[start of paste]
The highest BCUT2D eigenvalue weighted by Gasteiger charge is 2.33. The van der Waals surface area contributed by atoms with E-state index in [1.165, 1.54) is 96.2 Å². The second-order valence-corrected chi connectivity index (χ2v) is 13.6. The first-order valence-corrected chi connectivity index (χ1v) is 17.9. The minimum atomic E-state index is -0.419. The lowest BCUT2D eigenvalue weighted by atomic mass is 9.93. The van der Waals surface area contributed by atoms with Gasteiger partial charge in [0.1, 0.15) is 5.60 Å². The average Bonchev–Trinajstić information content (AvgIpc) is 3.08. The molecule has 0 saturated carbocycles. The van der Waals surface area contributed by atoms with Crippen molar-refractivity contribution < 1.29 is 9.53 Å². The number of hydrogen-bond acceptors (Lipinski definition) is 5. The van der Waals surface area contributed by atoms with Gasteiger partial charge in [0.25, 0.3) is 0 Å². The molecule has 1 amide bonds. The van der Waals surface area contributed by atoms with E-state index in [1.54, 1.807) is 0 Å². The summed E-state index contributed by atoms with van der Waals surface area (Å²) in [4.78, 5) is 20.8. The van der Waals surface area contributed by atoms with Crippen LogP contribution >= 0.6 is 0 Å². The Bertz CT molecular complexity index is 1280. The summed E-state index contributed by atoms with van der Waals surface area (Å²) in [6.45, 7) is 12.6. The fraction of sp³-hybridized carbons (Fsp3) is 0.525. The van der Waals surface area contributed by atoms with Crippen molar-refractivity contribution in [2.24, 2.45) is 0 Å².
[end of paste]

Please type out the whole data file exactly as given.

The highest BCUT2D eigenvalue weighted by Gasteiger charge is 2.33. The van der Waals surface area contributed by atoms with E-state index in [1.165, 1.54) is 96.2 Å². The second-order valence-corrected chi connectivity index (χ2v) is 13.6. The first-order valence-corrected chi connectivity index (χ1v) is 17.9. The minimum atomic E-state index is -0.419. The lowest BCUT2D eigenvalue weighted by atomic mass is 9.93. The van der Waals surface area contributed by atoms with Gasteiger partial charge in [0.1, 0.15) is 5.60 Å². The average Bonchev–Trinajstić information content (AvgIpc) is 3.08. The molecule has 0 saturated carbocycles. The van der Waals surface area contributed by atoms with Crippen molar-refractivity contribution < 1.29 is 9.53 Å². The number of hydrogen-bond acceptors (Lipinski definition) is 5. The van der Waals surface area contributed by atoms with Gasteiger partial charge in [0.25, 0.3) is 0 Å². The molecule has 1 amide bonds. The van der Waals surface area contributed by atoms with E-state index in [1.54, 1.807) is 0 Å². The summed E-state index contributed by atoms with van der Waals surface area (Å²) in [4.78, 5) is 20.8. The van der Waals surface area contributed by atoms with Crippen LogP contribution >= 0.6 is 0 Å². The Bertz CT molecular complexity index is 1280. The summed E-state index contributed by atoms with van der Waals surface area (Å²) in [6.45, 7) is 12.6. The fraction of sp³-hybridized carbons (Fsp3) is 0.525. The van der Waals surface area contributed by atoms with Crippen molar-refractivity contribution in [2.24, 2.45) is 0 Å².